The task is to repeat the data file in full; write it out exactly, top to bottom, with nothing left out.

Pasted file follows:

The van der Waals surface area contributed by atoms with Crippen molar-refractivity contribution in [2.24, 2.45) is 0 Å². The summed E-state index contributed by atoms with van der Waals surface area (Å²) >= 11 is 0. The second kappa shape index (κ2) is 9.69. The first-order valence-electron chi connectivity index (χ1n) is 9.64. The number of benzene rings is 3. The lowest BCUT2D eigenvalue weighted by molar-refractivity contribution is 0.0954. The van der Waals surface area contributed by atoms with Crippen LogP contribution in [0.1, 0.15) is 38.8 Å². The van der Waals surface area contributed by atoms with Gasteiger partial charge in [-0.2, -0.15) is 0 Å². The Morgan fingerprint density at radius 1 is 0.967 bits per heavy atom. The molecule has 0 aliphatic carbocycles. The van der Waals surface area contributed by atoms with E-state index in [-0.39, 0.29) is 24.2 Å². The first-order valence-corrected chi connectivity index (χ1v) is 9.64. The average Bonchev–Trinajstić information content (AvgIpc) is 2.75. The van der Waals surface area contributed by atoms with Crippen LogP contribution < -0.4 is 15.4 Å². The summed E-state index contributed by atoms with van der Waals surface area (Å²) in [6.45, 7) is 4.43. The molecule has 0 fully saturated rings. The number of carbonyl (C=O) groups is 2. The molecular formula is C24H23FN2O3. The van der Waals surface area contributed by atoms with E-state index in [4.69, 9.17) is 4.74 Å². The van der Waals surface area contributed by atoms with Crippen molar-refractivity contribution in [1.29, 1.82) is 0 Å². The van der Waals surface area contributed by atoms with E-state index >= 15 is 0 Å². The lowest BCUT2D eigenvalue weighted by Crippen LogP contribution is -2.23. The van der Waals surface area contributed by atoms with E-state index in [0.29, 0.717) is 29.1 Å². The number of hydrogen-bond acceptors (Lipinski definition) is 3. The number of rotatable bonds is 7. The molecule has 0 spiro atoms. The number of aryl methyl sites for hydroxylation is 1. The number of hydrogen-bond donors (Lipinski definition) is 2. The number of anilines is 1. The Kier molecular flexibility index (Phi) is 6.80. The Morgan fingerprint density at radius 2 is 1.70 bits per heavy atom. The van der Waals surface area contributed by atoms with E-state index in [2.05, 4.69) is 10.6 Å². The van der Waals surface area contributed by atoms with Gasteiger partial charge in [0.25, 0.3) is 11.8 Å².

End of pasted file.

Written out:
The van der Waals surface area contributed by atoms with Crippen molar-refractivity contribution in [2.24, 2.45) is 0 Å². The summed E-state index contributed by atoms with van der Waals surface area (Å²) >= 11 is 0. The second kappa shape index (κ2) is 9.69. The first-order valence-electron chi connectivity index (χ1n) is 9.64. The number of benzene rings is 3. The lowest BCUT2D eigenvalue weighted by molar-refractivity contribution is 0.0954. The van der Waals surface area contributed by atoms with Crippen LogP contribution in [0.1, 0.15) is 38.8 Å². The van der Waals surface area contributed by atoms with Gasteiger partial charge in [-0.2, -0.15) is 0 Å². The Morgan fingerprint density at radius 1 is 0.967 bits per heavy atom. The molecule has 0 aliphatic carbocycles. The van der Waals surface area contributed by atoms with E-state index in [-0.39, 0.29) is 24.2 Å². The first-order valence-corrected chi connectivity index (χ1v) is 9.64. The average Bonchev–Trinajstić information content (AvgIpc) is 2.75. The van der Waals surface area contributed by atoms with Crippen LogP contribution < -0.4 is 15.4 Å². The summed E-state index contributed by atoms with van der Waals surface area (Å²) in [6.45, 7) is 4.43. The molecule has 0 fully saturated rings. The number of carbonyl (C=O) groups is 2. The molecular formula is C24H23FN2O3. The van der Waals surface area contributed by atoms with E-state index in [4.69, 9.17) is 4.74 Å². The van der Waals surface area contributed by atoms with Crippen molar-refractivity contribution in [1.29, 1.82) is 0 Å². The van der Waals surface area contributed by atoms with E-state index >= 15 is 0 Å². The lowest BCUT2D eigenvalue weighted by Crippen LogP contribution is -2.23. The van der Waals surface area contributed by atoms with E-state index in [0.29, 0.717) is 29.1 Å². The number of hydrogen-bond acceptors (Lipinski definition) is 3. The number of rotatable bonds is 7. The molecule has 0 spiro atoms. The number of aryl methyl sites for hydroxylation is 1. The number of hydrogen-bond donors (Lipinski definition) is 2. The number of anilines is 1. The Kier molecular flexibility index (Phi) is 6.80. The Morgan fingerprint density at radius 2 is 1.70 bits per heavy atom. The van der Waals surface area contributed by atoms with E-state index in [2.05, 4.69) is 10.6 Å². The van der Waals surface area contributed by atoms with Gasteiger partial charge in [0.25, 0.3) is 11.8 Å².